Karimabad, the capital of Hunza, offers an awe-inspiring view of Rakaposhi Peak (7,788 metres). The snows of Rakaposhi glitter in the moonlight, producing an atmosphere at once ethereal and sublime. The fairy-tale like Castle of Baltit, above Karimabad, is a Hunza landmark built abut 600 years ago. Stilted on massive legs, its wooden bay windows look out over the valley. Hunza is ideal for mountaineering, trekking and hiking.
Chitral Valley and Kafiristan (Kalash Valley)
Over 3,000-strong Kafir-Kalash live in the valley of Birir, Bumburet and Rambur, south of Chitral. Bumburet, the largest and the most picturesque valley of the Kafir-Kalash , is 40 kms. from Chitral and is connected by a jeep-able road. Birir, 34 kms. away is accessible by a jeep-able road. Rambur is 32 kms from Chitral.
The Kalash women wear black gowns of coarse cloth in summer and hand-spun wool dyed in black in winter. Their picturesque headgear is made of woolen black material decked out with cowry shells, buttons and crowned with a large coloured feather.
The Kalash are fun loving people who love music and dancing particularly on occasion of their religious festival like Joshi Chilinjusht (14th & 15th May-spring), Phool (20th - 25th September) and Chomas (18th to 21st December for a week). Polo in Chitral is as popular as in Gilgit. Polo matches are great attractions at festive occasions. A regular Polo tournament is held every year (First week of July) at Shandur Pass.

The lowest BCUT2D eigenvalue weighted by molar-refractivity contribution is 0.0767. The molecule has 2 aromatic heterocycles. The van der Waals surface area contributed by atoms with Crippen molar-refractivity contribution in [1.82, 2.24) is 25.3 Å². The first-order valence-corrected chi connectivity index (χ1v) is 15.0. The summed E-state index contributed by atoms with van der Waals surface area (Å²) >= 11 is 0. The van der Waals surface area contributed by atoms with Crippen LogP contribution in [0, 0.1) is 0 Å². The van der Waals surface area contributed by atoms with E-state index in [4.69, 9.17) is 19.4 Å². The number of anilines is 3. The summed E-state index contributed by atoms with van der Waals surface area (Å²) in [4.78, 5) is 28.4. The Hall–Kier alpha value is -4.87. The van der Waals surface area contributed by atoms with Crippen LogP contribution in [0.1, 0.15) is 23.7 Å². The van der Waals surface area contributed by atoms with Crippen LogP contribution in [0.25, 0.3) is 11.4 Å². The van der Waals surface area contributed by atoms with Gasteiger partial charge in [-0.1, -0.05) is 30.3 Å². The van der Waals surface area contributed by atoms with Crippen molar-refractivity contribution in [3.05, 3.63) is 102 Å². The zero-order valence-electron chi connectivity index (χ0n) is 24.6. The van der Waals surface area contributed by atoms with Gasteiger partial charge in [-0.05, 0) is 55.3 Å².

Ziarat The hills around Ziarat are covered with juniper trees, thickest on the north, south and east sides. The valley has one of the richest and oldest juniper forest in the world, The juniper tracts along with its range lands, cover an area of approximately seven hundred thousand acres of which 2.30,000 acres are the State forest. Average age of the extremely slow growing juniper trees is 300 years. Juniper berries are used as flavor. Oil is aisc) extracted from these trees which has a nmnber of uses.